This legislative session one specific bill has been receiving a great amount of attention. This is House File 2128, the governor’s Biofuel Access Bill. This bill is the direct result of notable compromise from everyone along the fuel supply chain, ranging from farmers to fuel retailers. Iowa is a national leader in agriculture and renewable fuel products. To remain a strong leader, it is absolutely essential to send a strong message against the constant uncertainty that we have faced from the federal government and the Environmental Protection Agency.
The Biofuel Access Bill embraces a market-based approach to greatly increase consumer access to E15, B20 and higher blends. It also increases the tax credits for fuel retailers, updates the renewable fuel infrastructure program, and ensures E15 stations that are compatible to offer it so no fuel retailer would have to break concrete. This bill ensures that there is a reasonable exemption process so no retailer or gas station will endure any financial burdens.
Over 55 percent of the corn grown in our wonderful state is processed for the first time in Iowa’s ethanol plants. If Iowa were to lose the liquid fuel market, it would absolutely devastate our economy, farmers, and fuel retailers. The Biofuel Access Bill gives our state the opportunity to continue to be a national leader and thrive for years to come. It is the next step in ensuring we put our farmers first, boost our economy, and support our fuel retailers.
There has been a lot of misinformation about this bill and would like for you to know what I have sorted out. I have outlined some common misconceptions and the truth below so this bill can be better understood.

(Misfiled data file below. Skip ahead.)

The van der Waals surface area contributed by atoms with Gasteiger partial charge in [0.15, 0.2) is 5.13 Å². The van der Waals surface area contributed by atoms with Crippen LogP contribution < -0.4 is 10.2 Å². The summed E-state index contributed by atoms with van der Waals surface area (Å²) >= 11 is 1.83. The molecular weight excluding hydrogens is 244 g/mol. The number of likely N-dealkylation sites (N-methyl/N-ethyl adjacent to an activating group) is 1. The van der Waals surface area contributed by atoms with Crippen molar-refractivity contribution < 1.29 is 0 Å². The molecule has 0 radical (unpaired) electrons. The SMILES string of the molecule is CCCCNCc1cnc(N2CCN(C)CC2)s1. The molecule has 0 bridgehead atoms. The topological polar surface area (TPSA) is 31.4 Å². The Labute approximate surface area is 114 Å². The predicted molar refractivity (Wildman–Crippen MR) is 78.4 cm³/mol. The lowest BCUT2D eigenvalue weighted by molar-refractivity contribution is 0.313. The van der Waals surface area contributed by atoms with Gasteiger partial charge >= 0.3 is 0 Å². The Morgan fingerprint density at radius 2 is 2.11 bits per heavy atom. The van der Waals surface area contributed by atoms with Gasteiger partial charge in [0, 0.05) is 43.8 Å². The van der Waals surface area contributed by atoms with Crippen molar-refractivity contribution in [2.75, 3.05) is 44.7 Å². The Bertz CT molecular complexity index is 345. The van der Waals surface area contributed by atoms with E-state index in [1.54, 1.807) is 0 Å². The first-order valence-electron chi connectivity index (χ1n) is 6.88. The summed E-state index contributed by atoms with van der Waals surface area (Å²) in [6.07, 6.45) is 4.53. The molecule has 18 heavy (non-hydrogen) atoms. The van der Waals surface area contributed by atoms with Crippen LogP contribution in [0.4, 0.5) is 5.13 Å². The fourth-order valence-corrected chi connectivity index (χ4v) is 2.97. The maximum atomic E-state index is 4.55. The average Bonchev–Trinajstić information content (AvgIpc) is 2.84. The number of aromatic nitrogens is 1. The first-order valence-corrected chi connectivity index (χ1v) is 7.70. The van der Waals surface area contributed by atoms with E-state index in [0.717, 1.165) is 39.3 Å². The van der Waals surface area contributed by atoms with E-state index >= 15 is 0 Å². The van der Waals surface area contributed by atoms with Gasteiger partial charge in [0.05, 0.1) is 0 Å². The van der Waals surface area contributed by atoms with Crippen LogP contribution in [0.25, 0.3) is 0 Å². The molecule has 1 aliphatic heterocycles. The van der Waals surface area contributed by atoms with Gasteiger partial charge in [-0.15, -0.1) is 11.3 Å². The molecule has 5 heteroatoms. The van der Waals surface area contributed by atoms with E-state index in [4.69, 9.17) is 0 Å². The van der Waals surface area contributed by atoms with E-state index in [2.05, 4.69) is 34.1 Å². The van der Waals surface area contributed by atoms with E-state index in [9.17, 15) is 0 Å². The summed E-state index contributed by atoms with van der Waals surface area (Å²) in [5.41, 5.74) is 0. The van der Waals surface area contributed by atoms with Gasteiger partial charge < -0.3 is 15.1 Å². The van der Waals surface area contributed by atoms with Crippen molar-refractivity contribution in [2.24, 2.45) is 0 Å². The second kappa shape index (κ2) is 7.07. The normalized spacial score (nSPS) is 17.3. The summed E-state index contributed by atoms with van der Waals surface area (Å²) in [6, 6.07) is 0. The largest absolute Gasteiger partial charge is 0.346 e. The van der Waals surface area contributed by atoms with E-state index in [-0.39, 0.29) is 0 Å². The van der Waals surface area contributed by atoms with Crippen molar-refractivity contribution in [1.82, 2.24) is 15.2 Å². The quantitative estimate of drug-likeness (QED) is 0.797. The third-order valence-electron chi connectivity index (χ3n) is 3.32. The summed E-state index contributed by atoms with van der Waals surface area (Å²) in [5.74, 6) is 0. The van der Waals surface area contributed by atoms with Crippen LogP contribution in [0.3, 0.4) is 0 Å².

Q: This bill will force me to break concrete/put me out of business.
- Compared to last year’s bill, which didn’t have any exemptions, this bill contains multiple exemptions to prevent hardship on any retailer, including:
- If a retailer’s newest tank is older than 1985
- If a retailer’s newest single-wall fiberglass tank is older than 1996
- If a retailer’s newest double-wall fiberglass tank is older than 1991
- If a retailer can’t obtain sufficient E15
- Truckstops, marinas, and airports are all exempt
- Statewide/regionally if there is inadequate E15, market price of E15 will cause economic hardship, or infrastructure is not compatible
- The total cost to improve a retail site to be able to dispense E15 from only 1 dispenser is above $71,428 (of which the state will pay $50,000).
- These exemptions were added to this year’s bill at the request of fuel retailers. The threshold is intentionally low (only 1 dispenser being able to offer E15) to further accommodate smaller fuel retailers. If the threshold were more than 1 dispenser, the cost to a retailer would be higher, and fewer retailers would be able to get an exemption. The House amended the bill to create additional certainty that fuel retailers shall receive an exemption if any of these criteria are met.
Q: The EPA doesn’t allow the sale of E15 year-round anymore.
- Yes, they do. The only difference now is retailers have to put a sticker on E15 dispensers.
- Gov. Reynolds has been very vocal about her disappointment in the 2021 DC Circuit Court ruling overturning the 2019 EPA Rule, which allowed retailers to sell E15 without having to put a sticker on their dispensers. Since that 2019 Rule, consumers have gotten used to being able to use E15 and there have been no issues.
- This is a federal issue, and isn’t able to be specifically addressed by state-level legislation. However, we wrote into the bill that the Governor can waive the E15 standard under various circumstances, including as a result of this issue.
- Governor Reynolds is also working to address this issue outside of this bill with 6 other Midwest governors, by exercising her authority under the federal Clean Air Act.
The E15 Standard doesn’t go into effect until 2026, and it is highly likely this issue will be resolved by then.
This has been a busy week in the Iowa Senate. From holding numerous subcommittee meetings to meeting with students from my district, I have been on the go all week. As I reflect on this week, it is a blessing to be a part of so many transformational ideas and policies that the Iowa Legislature has brought forth. I look forward to continuing this process and the coming weeks in the Iowa Senate.